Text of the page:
MicroRNAs and noncoding RNAs in hematological malignancies: molecular, clinical and therapeutic implications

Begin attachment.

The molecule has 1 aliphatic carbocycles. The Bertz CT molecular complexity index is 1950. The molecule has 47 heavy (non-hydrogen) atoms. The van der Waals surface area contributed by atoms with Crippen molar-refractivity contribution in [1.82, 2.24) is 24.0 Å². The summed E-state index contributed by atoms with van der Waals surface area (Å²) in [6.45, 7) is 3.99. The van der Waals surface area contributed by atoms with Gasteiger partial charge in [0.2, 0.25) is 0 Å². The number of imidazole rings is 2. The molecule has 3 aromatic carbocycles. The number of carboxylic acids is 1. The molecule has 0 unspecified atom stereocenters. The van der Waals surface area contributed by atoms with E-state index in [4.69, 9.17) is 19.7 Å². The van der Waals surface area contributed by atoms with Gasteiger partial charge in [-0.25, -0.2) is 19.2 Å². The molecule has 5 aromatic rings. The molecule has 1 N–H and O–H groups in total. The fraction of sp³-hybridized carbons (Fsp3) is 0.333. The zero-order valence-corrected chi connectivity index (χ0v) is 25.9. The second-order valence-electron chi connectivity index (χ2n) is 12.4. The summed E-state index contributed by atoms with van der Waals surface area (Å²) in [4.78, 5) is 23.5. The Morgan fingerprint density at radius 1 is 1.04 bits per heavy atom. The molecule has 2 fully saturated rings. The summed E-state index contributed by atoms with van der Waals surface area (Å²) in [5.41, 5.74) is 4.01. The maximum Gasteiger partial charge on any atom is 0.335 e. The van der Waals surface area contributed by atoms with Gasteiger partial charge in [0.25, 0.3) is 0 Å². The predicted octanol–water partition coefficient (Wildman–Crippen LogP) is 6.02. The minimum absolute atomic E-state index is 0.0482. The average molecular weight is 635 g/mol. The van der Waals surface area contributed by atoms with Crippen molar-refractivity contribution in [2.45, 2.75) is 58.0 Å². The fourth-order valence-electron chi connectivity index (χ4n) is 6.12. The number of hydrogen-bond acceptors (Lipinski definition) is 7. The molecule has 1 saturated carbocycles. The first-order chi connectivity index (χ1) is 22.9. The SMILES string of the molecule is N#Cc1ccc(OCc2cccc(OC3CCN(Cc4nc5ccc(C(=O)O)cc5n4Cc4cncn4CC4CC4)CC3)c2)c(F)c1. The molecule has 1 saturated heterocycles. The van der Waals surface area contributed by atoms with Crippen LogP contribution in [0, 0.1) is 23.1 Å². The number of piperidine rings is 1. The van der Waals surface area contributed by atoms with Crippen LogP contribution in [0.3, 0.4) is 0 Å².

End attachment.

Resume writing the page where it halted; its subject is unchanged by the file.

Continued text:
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MicroRNAs (miRNAs) are a family of 19-24 nucleotide noncoding RNAs (ncRNAs) with posttranscriptional regulatory functions. Increasing evidences from the literature show that miRNAs play a pivotal role in human tumorigenesis. Many studies have addressed the role of miRNAs in normal hematopoiesis, giving an interpretative key to the aberrancies of expression observed in human hematological malignancies. Moreover, the recent demonstration that other ncRNAs, the ultraconserved genes (UCGs) or transcribed ultraconserved regions (T-UCRs), are involved in human cancerogenesis, suggests that the wider family of ncRNAs (including both miRNAs and UCGs) could contribute to the development of the malignant phenotype. Here we review the main studies investigating the role of miRNAs and UCRs in both normal hemopoiesis and hematological malignancies, and identify the molecular, clinical and therapeutic implications of these recent findings.

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